New Research Finds Concerning Cancer Trend
- New research published in the American Cancer Society journal, CA: A Cancer Journal for Clinicians, says that more women will be diagnosed with lung cancer than men this year, reversing a long-standing trend.
- The data also suggests the women impacted are less likely to have ever smoked. Research is ongoing to learn why non-smokers are affected by lung cancer, but experts point to genetics and environmental factors as possible reasons.
- New guidelines published in CA: A Cancer Journal for Clinicians call for annual lung cancer screening for people aged 50 to 80 years old if they are heavy smokers with roughly 20 years of smoking history.
- Lung cancer doesn’t cause symptoms until it has already spread outside the lungs, making it harder to catch in its early stages. It predominantly impacts people with a history of smoking, although this cancer can also impact non-smokers.
- Lung cancer screening is painless and lasts only a few minutes. It involves using a low-dose computed tomography (LDCT). While lying on a table, an X-ray will scan your lungs for anything unusual, such as a shadow over the lungs.
A California woman who suffered from debilitating back pain during pregnancy thought her aches would subside after she gave birth to her daughter. However, while trying to care for a newborn, her pains worsened.
“Once I had my daughter and the medication wore off, I still had pain,” Sherrie told “Today.”Read More
Luckily, even stage 4 lung cancer does not mean the end is near, as advances in cancer treatment continue to give people diagnosed with this disease a fighting chance.
“I was like, ‘I’m going to beat this,” Sherrie said, thinking about her young daughter as a source of inspiration.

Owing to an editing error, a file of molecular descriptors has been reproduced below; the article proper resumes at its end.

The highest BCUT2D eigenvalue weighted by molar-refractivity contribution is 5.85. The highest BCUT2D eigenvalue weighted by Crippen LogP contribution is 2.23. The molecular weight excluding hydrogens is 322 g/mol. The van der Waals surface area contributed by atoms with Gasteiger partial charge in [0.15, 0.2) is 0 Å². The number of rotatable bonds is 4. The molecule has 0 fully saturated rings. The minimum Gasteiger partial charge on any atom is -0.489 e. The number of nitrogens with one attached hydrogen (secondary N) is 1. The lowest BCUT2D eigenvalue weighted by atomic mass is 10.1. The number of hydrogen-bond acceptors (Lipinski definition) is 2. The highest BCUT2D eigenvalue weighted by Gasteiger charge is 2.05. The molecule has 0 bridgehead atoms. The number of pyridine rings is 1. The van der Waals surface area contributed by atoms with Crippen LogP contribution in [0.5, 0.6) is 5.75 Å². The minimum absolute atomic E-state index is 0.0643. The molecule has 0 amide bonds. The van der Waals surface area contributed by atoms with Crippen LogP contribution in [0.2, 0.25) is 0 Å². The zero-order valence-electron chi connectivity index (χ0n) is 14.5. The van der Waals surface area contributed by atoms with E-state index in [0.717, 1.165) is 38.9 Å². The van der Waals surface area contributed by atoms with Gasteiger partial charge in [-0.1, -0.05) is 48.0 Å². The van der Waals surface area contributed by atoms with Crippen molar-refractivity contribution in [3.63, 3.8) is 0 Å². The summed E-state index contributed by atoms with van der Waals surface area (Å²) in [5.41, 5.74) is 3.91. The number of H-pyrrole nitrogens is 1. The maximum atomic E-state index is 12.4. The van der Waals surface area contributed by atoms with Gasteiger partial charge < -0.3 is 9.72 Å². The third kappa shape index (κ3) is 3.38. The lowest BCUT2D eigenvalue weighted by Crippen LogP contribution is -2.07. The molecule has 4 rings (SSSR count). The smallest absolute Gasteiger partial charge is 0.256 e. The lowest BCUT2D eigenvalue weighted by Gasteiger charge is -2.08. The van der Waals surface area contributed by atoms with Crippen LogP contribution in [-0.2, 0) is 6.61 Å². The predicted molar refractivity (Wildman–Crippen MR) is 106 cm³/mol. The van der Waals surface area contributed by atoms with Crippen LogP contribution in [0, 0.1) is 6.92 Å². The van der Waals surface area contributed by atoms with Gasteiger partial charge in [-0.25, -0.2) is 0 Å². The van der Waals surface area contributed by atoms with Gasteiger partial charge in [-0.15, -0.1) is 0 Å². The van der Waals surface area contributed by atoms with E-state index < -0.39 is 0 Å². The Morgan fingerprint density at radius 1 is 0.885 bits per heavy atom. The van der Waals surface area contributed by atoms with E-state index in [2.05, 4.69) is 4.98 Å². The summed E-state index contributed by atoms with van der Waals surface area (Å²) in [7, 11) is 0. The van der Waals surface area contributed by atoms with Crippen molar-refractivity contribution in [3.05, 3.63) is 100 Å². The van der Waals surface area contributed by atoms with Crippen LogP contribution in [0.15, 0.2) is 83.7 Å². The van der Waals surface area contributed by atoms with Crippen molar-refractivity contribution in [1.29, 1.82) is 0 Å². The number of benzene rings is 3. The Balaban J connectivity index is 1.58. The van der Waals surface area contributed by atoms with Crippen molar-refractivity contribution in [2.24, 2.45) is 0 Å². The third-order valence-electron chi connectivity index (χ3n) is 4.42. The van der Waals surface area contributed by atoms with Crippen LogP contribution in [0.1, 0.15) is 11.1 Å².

“I have to get through this because I want to be there for my daughter,” she added.
What made Sherrie’s diagnosis more bizarre is she never smoked for a day in her life. Smoking is among the top risk factors for lung cancer. Researchers have made progress in understanding the differences between lung cancer in smokers versus non-smokers, says Dr. Ronald Natale, a medical oncologist at Cedars-Sinai Medical Center, and they’re developing targeted treatments that will be able to address the genetic drivers of lung cancer in non-smokers.
Helping Patients Understand Lung Cancer Risks
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WATCH: Understanding smoking’s impact on lung cancer.
More Non-Smoking Women are Expected to Be Impacted by Lung Cancer
As previously noted, new research on the prevalence of lung cancer between men and women spotlights a noticeable trend. The latest data highlights lung cancer risks and found that while men have traditionally had a higher incidence of lung cancer, women are expected to surpass men in cases this year.
The researchers estimate 120,790 lung cancer cases in women are expected this year compared to 117,550 cases in men.
“We’re uncovering more and more cases in people who have never smoked who have lung cancer, and they’re increasingly younger, increasingly female, and so now I think it’s starting to enter the public consciousness as the health crisis that it really is,” UCSF thoracic surgeon Dr. Johannes Kratz told KGO News.
Dr. Kratz reviewed the findings in the research paper and noted women expected to be diagnosed between the ages of 30 and 55. While researchers are still trying to learn why non-smoking women are more likely to be impacted by lung cancer, Dr. Kratz points to some possible clues.